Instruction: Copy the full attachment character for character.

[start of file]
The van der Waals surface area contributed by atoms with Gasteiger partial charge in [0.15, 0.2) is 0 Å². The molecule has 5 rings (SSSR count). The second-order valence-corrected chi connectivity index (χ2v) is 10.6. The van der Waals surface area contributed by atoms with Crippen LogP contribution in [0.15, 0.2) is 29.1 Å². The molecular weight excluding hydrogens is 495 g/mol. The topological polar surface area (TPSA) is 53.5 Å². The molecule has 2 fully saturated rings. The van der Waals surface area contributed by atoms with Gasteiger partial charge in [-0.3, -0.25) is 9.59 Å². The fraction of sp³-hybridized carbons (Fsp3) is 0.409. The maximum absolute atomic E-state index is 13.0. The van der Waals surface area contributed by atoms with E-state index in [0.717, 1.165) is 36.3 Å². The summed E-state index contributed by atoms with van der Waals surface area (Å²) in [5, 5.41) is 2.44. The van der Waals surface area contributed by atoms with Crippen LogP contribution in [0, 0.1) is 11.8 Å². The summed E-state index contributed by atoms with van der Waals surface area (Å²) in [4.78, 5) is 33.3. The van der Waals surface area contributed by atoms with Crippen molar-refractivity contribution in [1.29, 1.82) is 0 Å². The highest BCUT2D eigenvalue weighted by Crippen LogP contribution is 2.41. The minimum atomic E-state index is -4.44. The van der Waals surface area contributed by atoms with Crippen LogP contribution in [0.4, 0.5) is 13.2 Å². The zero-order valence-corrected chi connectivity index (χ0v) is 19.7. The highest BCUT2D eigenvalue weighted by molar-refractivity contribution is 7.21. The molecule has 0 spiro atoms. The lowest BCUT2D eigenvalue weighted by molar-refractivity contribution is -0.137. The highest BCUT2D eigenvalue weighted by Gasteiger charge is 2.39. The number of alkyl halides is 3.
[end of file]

The van der Waals surface area contributed by atoms with Gasteiger partial charge in [0.15, 0.2) is 0 Å². The molecule has 5 rings (SSSR count). The second-order valence-corrected chi connectivity index (χ2v) is 10.6. The van der Waals surface area contributed by atoms with Crippen LogP contribution in [0.15, 0.2) is 29.1 Å². The molecular weight excluding hydrogens is 495 g/mol. The topological polar surface area (TPSA) is 53.5 Å². The molecule has 2 fully saturated rings. The van der Waals surface area contributed by atoms with Gasteiger partial charge in [-0.3, -0.25) is 9.59 Å². The fraction of sp³-hybridized carbons (Fsp3) is 0.409. The maximum absolute atomic E-state index is 13.0. The van der Waals surface area contributed by atoms with E-state index in [0.717, 1.165) is 36.3 Å². The summed E-state index contributed by atoms with van der Waals surface area (Å²) in [5, 5.41) is 2.44. The van der Waals surface area contributed by atoms with Crippen LogP contribution in [0, 0.1) is 11.8 Å². The summed E-state index contributed by atoms with van der Waals surface area (Å²) in [4.78, 5) is 33.3. The van der Waals surface area contributed by atoms with Crippen molar-refractivity contribution in [1.29, 1.82) is 0 Å². The highest BCUT2D eigenvalue weighted by Crippen LogP contribution is 2.41. The minimum atomic E-state index is -4.44. The van der Waals surface area contributed by atoms with Crippen LogP contribution in [0.4, 0.5) is 13.2 Å². The zero-order valence-corrected chi connectivity index (χ0v) is 19.7. The highest BCUT2D eigenvalue weighted by molar-refractivity contribution is 7.21. The molecule has 0 spiro atoms. The lowest BCUT2D eigenvalue weighted by molar-refractivity contribution is -0.137. The highest BCUT2D eigenvalue weighted by Gasteiger charge is 2.39. The number of alkyl halides is 3.